The past few months have been a time to re-evaluate his life. They not only work at home, but also at home and their bodies, tidying up, getting fit and tidying up everything. They have tips on how to structure our days as we marry our souls.
But that year wasn’t like that for me. The large pile of clothes and shoes in the corner of my room remains unsorted. These are things that I cannot live for and I cannot live without. Marie Condo asks if an object brings joy. My answer is whether the object provokes a story. An old dress can evoke memories of returning the favor, even knowing you may never wear it again. How can you throw away a shoe you can’t fit into, but that’s not just heels, but a golden ticket to a world you want to visit again one day? Deed and treasure.
There is madness that clearly underlies all this. Seriously, when will I wear heels again? Do I even want a highly respected person in a bathrobe in the corner shop. An advertisement pops up on my screen for something called a homemade dress – before you get to underwear. I don’t have a terrace so everything looks fine, like Palm Springs. This is a big, wide dress that we usually call a muumuus or a kaftan or even a beach blanket. Here they are, they condone weight gain and are a little more casual than pajamas.
In this crisis, everything I “put on myself – I don’t care what anyone else thought” turned out to be a scam. It turns out that people who dress themselves don’t bother with dressing at all. How many coworkers just get annoyed with Zooming up and down for the rest of the day?
All this caused a fashion crisis, or rather the retail sector. Fast fashion seems increasingly unsustainable as the “stuff” changes every three months. It’s not that people have forgotten the pleasures of dressing in our recession, so many “fashions” – especially for young people – seem bolder and irresistible even when turned down at a low price.
Oxfam’s September Second Hand was just getting started. We want us to commit to buying used goods within 30 days. “Every week 13 million items of clothing end up in landfills in the UK,” he said. When I finally tidied up my room, it was 14m away.
I love this campaign because it really breaks the madness. They say we can look great in old things. We don’t need to update our clothes and looks endlessly. The consumer’s logic says the opposite: You can never have enough. If you buy one more item, all the better.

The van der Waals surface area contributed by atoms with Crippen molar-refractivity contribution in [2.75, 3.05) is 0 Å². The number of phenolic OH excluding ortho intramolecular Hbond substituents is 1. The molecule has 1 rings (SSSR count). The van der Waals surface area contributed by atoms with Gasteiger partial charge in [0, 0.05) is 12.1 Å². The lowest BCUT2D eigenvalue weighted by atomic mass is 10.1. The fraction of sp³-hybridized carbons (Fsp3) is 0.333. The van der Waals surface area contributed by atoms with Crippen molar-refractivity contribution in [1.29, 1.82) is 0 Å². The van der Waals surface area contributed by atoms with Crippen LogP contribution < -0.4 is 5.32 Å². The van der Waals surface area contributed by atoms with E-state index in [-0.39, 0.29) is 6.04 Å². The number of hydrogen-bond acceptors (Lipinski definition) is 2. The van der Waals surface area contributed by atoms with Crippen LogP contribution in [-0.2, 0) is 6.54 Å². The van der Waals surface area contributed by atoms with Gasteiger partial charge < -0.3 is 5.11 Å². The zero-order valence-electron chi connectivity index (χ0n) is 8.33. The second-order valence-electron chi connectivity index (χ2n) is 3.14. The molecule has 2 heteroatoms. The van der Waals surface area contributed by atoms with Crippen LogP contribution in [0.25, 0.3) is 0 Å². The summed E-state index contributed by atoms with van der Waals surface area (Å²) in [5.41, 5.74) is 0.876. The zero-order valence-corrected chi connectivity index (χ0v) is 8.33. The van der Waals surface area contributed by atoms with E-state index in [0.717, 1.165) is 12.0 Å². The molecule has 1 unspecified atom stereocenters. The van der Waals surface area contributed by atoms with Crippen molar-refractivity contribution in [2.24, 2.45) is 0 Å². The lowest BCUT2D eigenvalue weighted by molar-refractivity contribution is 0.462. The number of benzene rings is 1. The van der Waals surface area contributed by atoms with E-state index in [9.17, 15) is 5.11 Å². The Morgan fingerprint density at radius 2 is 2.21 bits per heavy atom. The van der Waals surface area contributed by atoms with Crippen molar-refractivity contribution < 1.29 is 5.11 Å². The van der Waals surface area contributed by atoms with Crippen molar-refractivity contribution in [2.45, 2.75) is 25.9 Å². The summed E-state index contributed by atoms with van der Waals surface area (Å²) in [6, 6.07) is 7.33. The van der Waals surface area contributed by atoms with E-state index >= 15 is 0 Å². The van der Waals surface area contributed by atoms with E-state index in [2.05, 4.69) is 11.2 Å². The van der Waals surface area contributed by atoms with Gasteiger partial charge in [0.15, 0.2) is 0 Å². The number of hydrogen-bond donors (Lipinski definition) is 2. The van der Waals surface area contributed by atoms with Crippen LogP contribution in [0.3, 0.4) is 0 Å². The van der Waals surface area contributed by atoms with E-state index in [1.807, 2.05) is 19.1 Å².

The pandemic changed all that, but politicians don’t seem to understand how much the consumption cycle has changed. There’s no point telling yourself to go back to the sandwich chain or grocery store out of patriotic debt when we find a small business that suits us better. Many of us also find that we don’t need all the things we have thought about.
The shopping shift from shopping to entertainment – “retail therapy” – is one of modern life’s most unfortunate drawbacks. Do people ever look happy in these big malls? Even as a social activity, shopping is completely compartmentalized. We consume to maintain our individuality as if this is our true purpose in life – but it is happening en masse. We are in a completely passive relationship with what we want: clothes, food, or household items.
The gap between what we consume and where and how it is produced has long been established, but it is a small gap during a pandemic. Not in what many see as Puritan environmental lectures, but in recalibrated and reassessed relationships with local, independent, community-based businesses.
If the idea of getting back to normal leads to useless spending rather than tackling more sustainable trends – diversions, home improvements, secondhand shopping, small business support – I don’t want to get back to normal. The main roads of our homogeneous city had to be diverted long before the coronavirus.
The desire to dress will not go away. I predict a new romantic reconstruction in which the creative generation will fall in love with great effort. You don’t need a chance to get dressed; You will be the opportunity. It can sit next to a hug in casual clothes. Maybe we actually wear what we really feel good about, also to work. Radical.
“What consumerism really is, at worst, is getting people to buy things that don’t really improve their lives.” Who said that? A French Marxist in the early 1970’s? No, Jeff Bezos.
What makes your life better is very personal. You can actually find them online. Or you can find it in the pile of clothes at the bottom. If something good has come at this terrible time, it is time. Reconnecting with our material existence, a meaningless pause in consumption. “If it’s hard, it’s hard to shop,” they said. Well that’s not true anymore if ever.
It’s hard to find, if we’re lucky, we actually already have a lot of what we need. We don’t need to add to the pile.